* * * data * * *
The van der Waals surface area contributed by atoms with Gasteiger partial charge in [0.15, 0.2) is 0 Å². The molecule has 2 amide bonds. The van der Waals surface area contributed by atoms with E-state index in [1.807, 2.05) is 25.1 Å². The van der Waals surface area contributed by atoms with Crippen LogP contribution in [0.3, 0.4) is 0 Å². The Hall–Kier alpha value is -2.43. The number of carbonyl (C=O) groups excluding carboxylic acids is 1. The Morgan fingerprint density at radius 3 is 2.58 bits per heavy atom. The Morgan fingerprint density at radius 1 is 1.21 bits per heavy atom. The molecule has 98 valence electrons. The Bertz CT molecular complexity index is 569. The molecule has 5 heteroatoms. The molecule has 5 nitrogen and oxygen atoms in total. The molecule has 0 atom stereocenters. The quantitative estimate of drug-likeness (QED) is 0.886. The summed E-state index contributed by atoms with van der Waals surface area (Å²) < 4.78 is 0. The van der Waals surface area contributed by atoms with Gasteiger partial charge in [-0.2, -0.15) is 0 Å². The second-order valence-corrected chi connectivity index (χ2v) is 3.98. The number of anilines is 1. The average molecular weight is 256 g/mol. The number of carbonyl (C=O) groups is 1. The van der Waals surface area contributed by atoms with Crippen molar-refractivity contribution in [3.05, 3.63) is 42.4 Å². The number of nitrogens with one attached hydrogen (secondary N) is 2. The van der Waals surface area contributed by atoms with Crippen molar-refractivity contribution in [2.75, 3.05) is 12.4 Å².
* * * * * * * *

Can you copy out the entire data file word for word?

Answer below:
The van der Waals surface area contributed by atoms with Gasteiger partial charge in [0.15, 0.2) is 0 Å². The molecule has 2 amide bonds. The van der Waals surface area contributed by atoms with E-state index in [1.807, 2.05) is 25.1 Å². The van der Waals surface area contributed by atoms with Crippen LogP contribution in [0.3, 0.4) is 0 Å². The Hall–Kier alpha value is -2.43. The number of carbonyl (C=O) groups excluding carboxylic acids is 1. The Morgan fingerprint density at radius 3 is 2.58 bits per heavy atom. The Morgan fingerprint density at radius 1 is 1.21 bits per heavy atom. The molecule has 98 valence electrons. The Bertz CT molecular complexity index is 569. The molecule has 5 heteroatoms. The molecule has 5 nitrogen and oxygen atoms in total. The molecule has 0 atom stereocenters. The quantitative estimate of drug-likeness (QED) is 0.886. The summed E-state index contributed by atoms with van der Waals surface area (Å²) < 4.78 is 0. The van der Waals surface area contributed by atoms with Gasteiger partial charge in [-0.2, -0.15) is 0 Å². The second-order valence-corrected chi connectivity index (χ2v) is 3.98. The number of anilines is 1. The average molecular weight is 256 g/mol. The number of carbonyl (C=O) groups is 1. The van der Waals surface area contributed by atoms with Crippen molar-refractivity contribution in [3.05, 3.63) is 42.4 Å². The number of nitrogens with one attached hydrogen (secondary N) is 2. The van der Waals surface area contributed by atoms with Crippen molar-refractivity contribution in [2.75, 3.05) is 12.4 Å².